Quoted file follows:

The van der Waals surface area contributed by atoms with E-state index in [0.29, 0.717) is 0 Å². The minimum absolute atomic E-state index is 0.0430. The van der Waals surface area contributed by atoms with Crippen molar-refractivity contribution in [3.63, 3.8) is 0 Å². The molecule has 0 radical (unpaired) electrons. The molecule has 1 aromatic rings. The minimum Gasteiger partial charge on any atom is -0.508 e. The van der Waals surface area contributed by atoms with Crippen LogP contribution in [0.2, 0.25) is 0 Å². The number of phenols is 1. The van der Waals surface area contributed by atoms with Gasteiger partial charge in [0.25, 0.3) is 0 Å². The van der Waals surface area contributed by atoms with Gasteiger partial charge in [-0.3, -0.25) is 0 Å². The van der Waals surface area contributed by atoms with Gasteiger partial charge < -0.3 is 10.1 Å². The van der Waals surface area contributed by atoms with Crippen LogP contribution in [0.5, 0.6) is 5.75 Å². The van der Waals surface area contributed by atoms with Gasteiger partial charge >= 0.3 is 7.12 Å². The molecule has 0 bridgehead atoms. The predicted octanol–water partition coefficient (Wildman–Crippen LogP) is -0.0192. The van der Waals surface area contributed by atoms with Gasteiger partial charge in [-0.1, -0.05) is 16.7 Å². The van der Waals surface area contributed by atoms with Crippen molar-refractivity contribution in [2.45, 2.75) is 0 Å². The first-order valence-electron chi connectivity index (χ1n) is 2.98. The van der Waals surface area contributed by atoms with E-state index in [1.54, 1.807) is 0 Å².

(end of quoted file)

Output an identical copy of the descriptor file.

The van der Waals surface area contributed by atoms with E-state index in [0.29, 0.717) is 0 Å². The minimum absolute atomic E-state index is 0.0430. The van der Waals surface area contributed by atoms with Crippen molar-refractivity contribution in [3.63, 3.8) is 0 Å². The molecule has 0 radical (unpaired) electrons. The molecule has 1 aromatic rings. The minimum Gasteiger partial charge on any atom is -0.508 e. The van der Waals surface area contributed by atoms with Crippen LogP contribution in [0.2, 0.25) is 0 Å². The number of phenols is 1. The van der Waals surface area contributed by atoms with Gasteiger partial charge in [0.25, 0.3) is 0 Å². The van der Waals surface area contributed by atoms with Gasteiger partial charge in [-0.3, -0.25) is 0 Å². The van der Waals surface area contributed by atoms with Gasteiger partial charge < -0.3 is 10.1 Å². The van der Waals surface area contributed by atoms with Crippen LogP contribution in [0.5, 0.6) is 5.75 Å². The van der Waals surface area contributed by atoms with Gasteiger partial charge >= 0.3 is 7.12 Å². The molecule has 0 bridgehead atoms. The predicted octanol–water partition coefficient (Wildman–Crippen LogP) is -0.0192. The van der Waals surface area contributed by atoms with Gasteiger partial charge in [-0.1, -0.05) is 16.7 Å². The van der Waals surface area contributed by atoms with Crippen molar-refractivity contribution in [2.45, 2.75) is 0 Å². The first-order valence-electron chi connectivity index (χ1n) is 2.98. The van der Waals surface area contributed by atoms with E-state index in [1.54, 1.807) is 0 Å².